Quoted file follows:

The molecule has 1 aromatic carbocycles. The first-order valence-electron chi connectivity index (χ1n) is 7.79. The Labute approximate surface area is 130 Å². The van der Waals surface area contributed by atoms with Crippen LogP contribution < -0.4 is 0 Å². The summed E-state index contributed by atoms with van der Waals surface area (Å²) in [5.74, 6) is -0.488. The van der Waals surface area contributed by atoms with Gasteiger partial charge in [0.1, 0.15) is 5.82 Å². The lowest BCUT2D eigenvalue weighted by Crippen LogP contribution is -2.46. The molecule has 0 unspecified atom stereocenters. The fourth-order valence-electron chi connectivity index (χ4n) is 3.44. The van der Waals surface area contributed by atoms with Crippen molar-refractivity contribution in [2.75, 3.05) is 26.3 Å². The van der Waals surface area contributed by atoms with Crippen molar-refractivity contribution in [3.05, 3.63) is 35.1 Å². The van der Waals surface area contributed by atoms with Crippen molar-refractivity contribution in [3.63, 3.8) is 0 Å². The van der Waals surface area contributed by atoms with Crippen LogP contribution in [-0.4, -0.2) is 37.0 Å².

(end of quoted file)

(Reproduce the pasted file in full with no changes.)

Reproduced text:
The molecule has 1 aromatic carbocycles. The first-order valence-electron chi connectivity index (χ1n) is 7.79. The Labute approximate surface area is 130 Å². The van der Waals surface area contributed by atoms with Crippen LogP contribution < -0.4 is 0 Å². The summed E-state index contributed by atoms with van der Waals surface area (Å²) in [5.74, 6) is -0.488. The van der Waals surface area contributed by atoms with Gasteiger partial charge in [0.1, 0.15) is 5.82 Å². The lowest BCUT2D eigenvalue weighted by Crippen LogP contribution is -2.46. The molecule has 0 unspecified atom stereocenters. The fourth-order valence-electron chi connectivity index (χ4n) is 3.44. The van der Waals surface area contributed by atoms with Crippen molar-refractivity contribution in [2.75, 3.05) is 26.3 Å². The van der Waals surface area contributed by atoms with Crippen molar-refractivity contribution in [3.05, 3.63) is 35.1 Å². The van der Waals surface area contributed by atoms with Crippen molar-refractivity contribution in [3.63, 3.8) is 0 Å². The van der Waals surface area contributed by atoms with Crippen LogP contribution in [-0.4, -0.2) is 37.0 Å².